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<p>Most midmarket companies are regional in character, says economist Don Walls, and naturally better suited to expanding domestically rather than internationally. For many midmarket companies, their competitive strength is in face-to-face relationships. Since acquisition is a classic entry strategy, he adds, it&rsquo;s much easier to evaluate acquisition candidates in the U.S. than in overseas markets.</p>
 

Most midmarket companies are regional in character, says economist Don Walls, and naturally better suited to expanding domestically rather than internationally. For many midmarket companies, their competitive strength is in face-to-face relationships. Since acquisition is a classic entry strategy, he adds, it’s much easier to evaluate acquisition candidates in the U.S. than in overseas markets.


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<p>We need to create jobs in new sectors, says economist Don Walls, and that&rsquo;s where the midmarket is so important. He notes that even during the downturn, when the overall ratio of sales per employee has been stagnant, in the midmarket, it has increased spectacularly by 15% to 20% per year. Yet midmarket companies, which have the least likelihood of failure, get the least attention from government. Public policy is skewed, Walls says, because there is little awareness of the importance of the midmarket.</p>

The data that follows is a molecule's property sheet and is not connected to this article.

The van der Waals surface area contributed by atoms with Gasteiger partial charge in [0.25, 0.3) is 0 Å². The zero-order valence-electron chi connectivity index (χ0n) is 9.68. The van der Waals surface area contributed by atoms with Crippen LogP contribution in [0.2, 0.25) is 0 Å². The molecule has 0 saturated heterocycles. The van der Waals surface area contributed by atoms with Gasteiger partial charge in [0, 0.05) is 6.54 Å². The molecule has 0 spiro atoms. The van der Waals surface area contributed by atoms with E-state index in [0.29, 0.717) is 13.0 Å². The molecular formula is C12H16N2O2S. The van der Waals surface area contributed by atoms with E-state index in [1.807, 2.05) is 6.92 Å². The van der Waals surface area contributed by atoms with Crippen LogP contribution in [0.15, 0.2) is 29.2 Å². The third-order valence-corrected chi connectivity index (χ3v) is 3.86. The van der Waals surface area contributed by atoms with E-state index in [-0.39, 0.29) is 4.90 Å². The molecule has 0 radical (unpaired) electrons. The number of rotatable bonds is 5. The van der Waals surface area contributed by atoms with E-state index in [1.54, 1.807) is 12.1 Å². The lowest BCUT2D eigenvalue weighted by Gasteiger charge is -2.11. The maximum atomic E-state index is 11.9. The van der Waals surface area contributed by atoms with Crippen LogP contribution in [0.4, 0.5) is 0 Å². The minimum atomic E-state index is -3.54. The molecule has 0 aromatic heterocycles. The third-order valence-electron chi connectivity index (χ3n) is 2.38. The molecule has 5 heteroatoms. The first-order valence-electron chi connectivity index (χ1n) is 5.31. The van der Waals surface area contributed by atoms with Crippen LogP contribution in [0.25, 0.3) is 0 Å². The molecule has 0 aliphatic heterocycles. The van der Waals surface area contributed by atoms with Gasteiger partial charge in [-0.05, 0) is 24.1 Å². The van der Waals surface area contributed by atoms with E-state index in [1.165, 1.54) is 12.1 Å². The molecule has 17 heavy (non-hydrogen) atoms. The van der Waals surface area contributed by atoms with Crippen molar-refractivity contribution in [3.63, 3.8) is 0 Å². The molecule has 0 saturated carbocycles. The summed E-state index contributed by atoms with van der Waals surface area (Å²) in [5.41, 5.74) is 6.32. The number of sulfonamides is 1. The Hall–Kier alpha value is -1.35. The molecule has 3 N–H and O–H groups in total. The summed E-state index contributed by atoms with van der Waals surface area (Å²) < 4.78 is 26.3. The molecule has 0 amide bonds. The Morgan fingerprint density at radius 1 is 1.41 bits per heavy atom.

We need to create jobs in new sectors, says economist Don Walls, and that’s where the midmarket is so important. He notes that even during the downturn, when the overall ratio of sales per employee has been stagnant, in the midmarket, it has increased spectacularly by 15% to 20% per year. Yet midmarket companies, which have the least likelihood of failure, get the least attention from government. Public policy is skewed, Walls says, because there is little awareness of the importance of the midmarket.

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<p>Manufacturers that develop ancillary services are by far the most successful, observes economist Don Walls. Those that take their expertise and turn it toward helping others produce or export their technology to other countries tend to gain the greatest added value, he insists.</p>

Manufacturers that develop ancillary services are by far the most successful, observes economist Don Walls. Those that take their expertise and turn it toward helping others produce or export their technology to other countries tend to gain the greatest added value, he insists.